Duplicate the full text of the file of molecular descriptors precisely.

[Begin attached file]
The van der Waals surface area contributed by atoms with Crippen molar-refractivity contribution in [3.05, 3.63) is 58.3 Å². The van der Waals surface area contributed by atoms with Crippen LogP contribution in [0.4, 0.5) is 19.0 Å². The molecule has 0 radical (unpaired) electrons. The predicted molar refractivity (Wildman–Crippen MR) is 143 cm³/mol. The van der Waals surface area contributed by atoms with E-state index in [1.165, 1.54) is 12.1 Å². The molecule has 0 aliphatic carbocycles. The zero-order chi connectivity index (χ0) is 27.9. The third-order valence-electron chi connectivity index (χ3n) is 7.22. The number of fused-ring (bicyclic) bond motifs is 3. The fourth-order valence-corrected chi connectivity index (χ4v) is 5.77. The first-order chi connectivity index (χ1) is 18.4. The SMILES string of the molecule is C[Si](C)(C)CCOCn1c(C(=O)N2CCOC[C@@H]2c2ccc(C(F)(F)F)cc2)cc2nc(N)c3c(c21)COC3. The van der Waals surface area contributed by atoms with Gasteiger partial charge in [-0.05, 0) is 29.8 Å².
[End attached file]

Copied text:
The van der Waals surface area contributed by atoms with Crippen molar-refractivity contribution in [3.05, 3.63) is 58.3 Å². The van der Waals surface area contributed by atoms with Crippen LogP contribution in [0.4, 0.5) is 19.0 Å². The molecule has 0 radical (unpaired) electrons. The predicted molar refractivity (Wildman–Crippen MR) is 143 cm³/mol. The van der Waals surface area contributed by atoms with E-state index in [1.165, 1.54) is 12.1 Å². The molecule has 0 aliphatic carbocycles. The zero-order chi connectivity index (χ0) is 27.9. The third-order valence-electron chi connectivity index (χ3n) is 7.22. The number of fused-ring (bicyclic) bond motifs is 3. The fourth-order valence-corrected chi connectivity index (χ4v) is 5.77. The first-order chi connectivity index (χ1) is 18.4. The SMILES string of the molecule is C[Si](C)(C)CCOCn1c(C(=O)N2CCOC[C@@H]2c2ccc(C(F)(F)F)cc2)cc2nc(N)c3c(c21)COC3. The van der Waals surface area contributed by atoms with Gasteiger partial charge in [-0.05, 0) is 29.8 Å².